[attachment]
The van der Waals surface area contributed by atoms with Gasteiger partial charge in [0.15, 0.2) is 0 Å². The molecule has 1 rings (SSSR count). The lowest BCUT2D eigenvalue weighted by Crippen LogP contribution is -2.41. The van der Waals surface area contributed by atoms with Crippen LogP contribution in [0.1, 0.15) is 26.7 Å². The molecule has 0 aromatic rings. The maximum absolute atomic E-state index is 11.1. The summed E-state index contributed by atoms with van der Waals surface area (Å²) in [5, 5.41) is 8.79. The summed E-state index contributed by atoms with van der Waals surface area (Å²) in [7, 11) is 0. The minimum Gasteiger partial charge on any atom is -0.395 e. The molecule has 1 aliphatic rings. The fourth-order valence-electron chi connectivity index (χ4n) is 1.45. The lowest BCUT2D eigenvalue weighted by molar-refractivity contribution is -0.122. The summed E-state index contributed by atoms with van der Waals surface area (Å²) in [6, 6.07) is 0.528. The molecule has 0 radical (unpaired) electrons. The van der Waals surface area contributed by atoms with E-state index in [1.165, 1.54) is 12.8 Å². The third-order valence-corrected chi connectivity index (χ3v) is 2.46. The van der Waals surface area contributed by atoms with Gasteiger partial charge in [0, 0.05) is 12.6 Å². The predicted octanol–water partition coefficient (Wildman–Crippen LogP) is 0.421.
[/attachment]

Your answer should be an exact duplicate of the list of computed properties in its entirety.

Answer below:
The van der Waals surface area contributed by atoms with Gasteiger partial charge in [0.15, 0.2) is 0 Å². The molecule has 1 rings (SSSR count). The lowest BCUT2D eigenvalue weighted by Crippen LogP contribution is -2.41. The van der Waals surface area contributed by atoms with Crippen LogP contribution in [0.1, 0.15) is 26.7 Å². The molecule has 0 aromatic rings. The maximum absolute atomic E-state index is 11.1. The summed E-state index contributed by atoms with van der Waals surface area (Å²) in [5, 5.41) is 8.79. The summed E-state index contributed by atoms with van der Waals surface area (Å²) in [7, 11) is 0. The minimum Gasteiger partial charge on any atom is -0.395 e. The molecule has 1 aliphatic rings. The fourth-order valence-electron chi connectivity index (χ4n) is 1.45. The lowest BCUT2D eigenvalue weighted by molar-refractivity contribution is -0.122. The summed E-state index contributed by atoms with van der Waals surface area (Å²) in [6, 6.07) is 0.528. The molecule has 0 radical (unpaired) electrons. The van der Waals surface area contributed by atoms with E-state index in [1.165, 1.54) is 12.8 Å². The third-order valence-corrected chi connectivity index (χ3v) is 2.46. The van der Waals surface area contributed by atoms with Gasteiger partial charge in [0, 0.05) is 12.6 Å². The predicted octanol–water partition coefficient (Wildman–Crippen LogP) is 0.421.